Image

12:57 PM / Tuesday August 16, 2022

28 Jul 2022

Supreme Court move allows Jackson to take part in race case

  • Facebook
  • Twitter
July 28, 2022 Category: Week In Review Posted by:

ABOVE PHOTO: Ketanji Brown Jackson speaks during an event on the South Lawn of the White House in Washington, April 8, 2022, celebrating the confirmation of Jackson as the first Black woman to reach the Supreme Court. The Supreme Court has taken a step that will allow new Justice Ketanji Brown Jackson, the first Black woman on the court, to take part in a case that could lead to the end of the use of race in college admissions.(AP Photo/Andrew Harnik)

Image

By Mark Sherman

ASSOCIATED PRESS

WASHINGTON — The Supreme Court last Friday took a step that will allow new Justice Ketanji Brown Jackson, the first Black woman on the court, to take part in a case that could lead to the end of the use of race in college admissions.

Jackson, who joined the court June 30 following the retirement of Justice Stephen Breyer, had pledged during her confirmation hearing to sit out the case involving Harvard’s admissions policy because she was a member of the school’s board.

The Harvard dispute had been joined to a similar lawsuit involving the University of North Carolina. The court split the case in two, allowing Jackson to hear arguments and vote in the North Carolina case. Harvard is a private institution, while North Carolina is a public university.

Jackson’s participation seems unlikely to make much difference in the outcome on a court with a 6-3 conservative majority that is skeptical of the role of race in education, voting and other areas.

Arguments over one of the new term’s most highly anticipated issues probably will take place in November or December, but no date has been announced yet.

Jackson was a member of Harvard’s Board of Overseers from 2016 until the spring. It is made up of alumni and is one of Harvard’s two governing bodies. She is a graduate of both Harvard College and Harvard Law School.

Three other justices also got their law degrees from Harvard: Chief Justice John Roberts and Justices Elena Kagan and Neil Gorsuch. Roberts also was a Harvard undergraduate, and Kagan was the law school dean for a time. But none of the other justices has any current or recent role with the university.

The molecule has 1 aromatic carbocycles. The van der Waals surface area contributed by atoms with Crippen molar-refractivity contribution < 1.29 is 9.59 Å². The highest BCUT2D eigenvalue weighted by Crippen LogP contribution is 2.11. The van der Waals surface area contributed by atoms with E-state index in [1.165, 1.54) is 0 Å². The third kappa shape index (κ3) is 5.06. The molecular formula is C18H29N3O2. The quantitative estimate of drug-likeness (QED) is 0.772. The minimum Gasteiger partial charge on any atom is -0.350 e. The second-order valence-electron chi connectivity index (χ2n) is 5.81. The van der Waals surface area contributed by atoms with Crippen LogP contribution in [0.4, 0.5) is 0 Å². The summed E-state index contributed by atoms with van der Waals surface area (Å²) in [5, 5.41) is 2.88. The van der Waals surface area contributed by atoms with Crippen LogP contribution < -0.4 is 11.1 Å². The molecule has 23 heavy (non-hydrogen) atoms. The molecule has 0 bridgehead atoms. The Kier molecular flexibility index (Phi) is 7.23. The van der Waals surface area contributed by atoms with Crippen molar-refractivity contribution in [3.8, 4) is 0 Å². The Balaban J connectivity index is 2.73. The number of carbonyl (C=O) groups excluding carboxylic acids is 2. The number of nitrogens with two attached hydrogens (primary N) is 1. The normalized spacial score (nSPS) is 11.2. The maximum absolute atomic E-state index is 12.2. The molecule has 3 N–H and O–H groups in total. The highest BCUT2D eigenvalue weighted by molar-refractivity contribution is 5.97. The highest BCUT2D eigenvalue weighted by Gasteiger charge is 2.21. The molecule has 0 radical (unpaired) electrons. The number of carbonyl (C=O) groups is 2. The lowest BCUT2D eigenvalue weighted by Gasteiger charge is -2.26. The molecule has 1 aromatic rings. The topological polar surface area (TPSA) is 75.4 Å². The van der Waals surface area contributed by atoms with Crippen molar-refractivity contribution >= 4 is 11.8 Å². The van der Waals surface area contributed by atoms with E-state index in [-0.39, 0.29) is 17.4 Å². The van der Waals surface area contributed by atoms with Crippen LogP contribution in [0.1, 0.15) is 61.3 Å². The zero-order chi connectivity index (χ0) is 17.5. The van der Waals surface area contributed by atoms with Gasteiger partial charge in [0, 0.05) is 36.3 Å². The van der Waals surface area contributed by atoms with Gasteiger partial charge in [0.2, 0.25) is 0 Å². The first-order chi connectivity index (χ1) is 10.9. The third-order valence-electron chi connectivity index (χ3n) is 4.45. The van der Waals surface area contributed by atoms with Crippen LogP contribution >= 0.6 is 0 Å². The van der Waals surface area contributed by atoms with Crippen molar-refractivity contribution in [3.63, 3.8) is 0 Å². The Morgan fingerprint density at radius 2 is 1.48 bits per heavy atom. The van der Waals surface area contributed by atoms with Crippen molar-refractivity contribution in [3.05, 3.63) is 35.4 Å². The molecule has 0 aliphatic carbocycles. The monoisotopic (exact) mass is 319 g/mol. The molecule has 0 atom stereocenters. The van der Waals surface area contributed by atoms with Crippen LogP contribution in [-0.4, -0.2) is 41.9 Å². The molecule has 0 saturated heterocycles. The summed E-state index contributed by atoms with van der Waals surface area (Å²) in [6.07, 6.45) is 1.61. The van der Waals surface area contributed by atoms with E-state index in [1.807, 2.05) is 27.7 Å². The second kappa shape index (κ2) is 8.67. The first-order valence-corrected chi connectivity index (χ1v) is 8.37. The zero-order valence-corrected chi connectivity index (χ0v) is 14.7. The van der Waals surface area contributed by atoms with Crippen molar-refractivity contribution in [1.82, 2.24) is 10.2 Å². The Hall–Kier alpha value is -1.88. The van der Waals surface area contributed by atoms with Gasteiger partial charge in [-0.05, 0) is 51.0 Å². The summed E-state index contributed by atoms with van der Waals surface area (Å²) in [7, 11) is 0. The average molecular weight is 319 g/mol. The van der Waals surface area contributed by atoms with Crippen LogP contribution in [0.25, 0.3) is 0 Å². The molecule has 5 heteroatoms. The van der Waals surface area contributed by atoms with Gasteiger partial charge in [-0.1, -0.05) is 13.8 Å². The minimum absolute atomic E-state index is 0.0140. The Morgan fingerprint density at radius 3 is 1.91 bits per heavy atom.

Federal law requires all judges to recuse from cases in which their “impartiality might reasonably be questioned,” including close ties to a party, a financial interest in the outcome or participation at an earlier stage of the case.

The court has taken similar steps before. In 2020, Justice Sonia Sotomayor discovered a conflict in a dispute from two states over presidential electors. The court abandoned plans to hear them together and eventually issued its major decision in the case in which all the justices participated.

  • Facebook
  • Twitter

Leave a Comment

Recent News

Entertainment

The 2022 Dell Music Concert Series: a review

August 14, 2022

Tweet Share Pin Email ABOVE PHOTO: The incomparable Gladys Knight entertains crowds at the Dell Music Center’s...

Week In Review

Father, son get life for hate crime in Ahmaud Arbery’s death

August 12, 2022

Tweet Share Pin Email ABOVE PHOTO: Wanda Cooper-Jones and Marcus Arbery, the parents of Ahmaud Arbery, address...

Health

The value of culturally competent care: How centering health equity can improve quality and lower costs

August 12, 2022

Tweet Share Pin Email ABOVE PHOTO: Daniel Sanchez  BPT By Daniel Sanchez Director, Diversity, Inclusion and Health...

Stateside

Mastriano, Pa. nominee, cuts short interview with 1/6 panel

August 12, 2022

Tweet Share Pin Email ABOVE PHOTO: Doug Mastriano, speaks at an event on July 1, 2022, at...

Color Of Money

Three ways to protect against social engineering attacks

August 12, 2022

Tweet Share Pin Email BPT The foundation of all human relationships is trust. But our tendency to...

Food And Beverage

What’s Cookin’? Guacamole with White Peaches

August 12, 2022

Tweet Share Pin Email Tweet Share Pin Email Related Posts What’s Cookin’? Apple Tea What’s Cookin’?: 7...

The Philadelphia Sunday Sun Staff